Tag Archives : Jesper Theilgaard

Keynote speaker: Do not treat climate change as “Doomsday”

Seminar keynote speaker Danish climate scientist and TV weatherman Jesper Theilgaard told risk managers that they should not regard climate change as a disaster so terrible that nothing could be done to reduce or mitigate its impacts. “The biggest risk in dealing with climate change is to treat it as Doomsday and think there is nothing we can do about it. It is very important when we talk about climate change that it is not as a Doomsday scenario but as risks and opportunities,” he said.

Theilgaard gave the Seminar an overview of many inter-related ways that the emission of greenhouse gases is continuing to change the environment from more extremes of weather, higher sea levels, toxic air pollution and the migration of disease agents and crop pests. There are, he advised, certainly enormous risks but also great opportunities in developing long-term mitigation and local adaptations to these changes. Continue reading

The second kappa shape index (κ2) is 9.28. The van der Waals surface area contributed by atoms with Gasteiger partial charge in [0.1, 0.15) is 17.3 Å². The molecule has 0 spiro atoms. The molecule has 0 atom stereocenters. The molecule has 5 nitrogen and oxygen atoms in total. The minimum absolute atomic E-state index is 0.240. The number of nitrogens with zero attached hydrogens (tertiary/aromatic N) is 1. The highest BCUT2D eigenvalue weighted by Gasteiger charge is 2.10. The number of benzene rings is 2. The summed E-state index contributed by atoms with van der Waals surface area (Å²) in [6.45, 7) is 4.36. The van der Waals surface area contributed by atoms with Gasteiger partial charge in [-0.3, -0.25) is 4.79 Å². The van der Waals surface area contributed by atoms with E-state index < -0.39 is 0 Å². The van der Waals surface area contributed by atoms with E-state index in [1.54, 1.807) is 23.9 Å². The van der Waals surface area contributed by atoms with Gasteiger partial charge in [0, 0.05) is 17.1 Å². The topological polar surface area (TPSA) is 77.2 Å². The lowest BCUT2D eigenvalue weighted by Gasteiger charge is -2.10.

Climate scientist tells risk managers – don’t treat climate change as “Doomsday”

Danish climate scientist and TV weatherman Jesper Theilgaard has told risk managers from some of Europe’s leading companies that they should not treat climate change as a “Doomsday” scenario. Instead, he said, they should look for the business opportunities in helping to mitigate the possible impacts and make local adaptions to the changing environment. Continue reading


Interview with Jesper Theilgaard

Interview with Jesper Theilgaard Continue reading


No risk manager can be unaware of the issues of climate change

“No risk manager can be unaware of the issues of climate change,” says Helle Friberg, a member of the board of the Federation of European Risk Management Associations (FERMA) and chairman of the programme committee for the 2014 FERMA Seminar. Continue reading


Climate change: the risks of doing too much or not enough

Jesper Theilgaard is a familiar face in Denmark and increasingly in other parts of Europe. By background, he is a meteorologist and worked for the Danish national weather service. But as weather science started to get more model-oriented, he decided it was not as enjoyable as before, and in 1990 he became a television weatherman. “That I enjoyed a lot,” he said. Today, however, he is less often in front of the cameras with the forecast, but more as a commentator on the climate, and that is what he will be discussing at the FERMA Seminar. Continue reading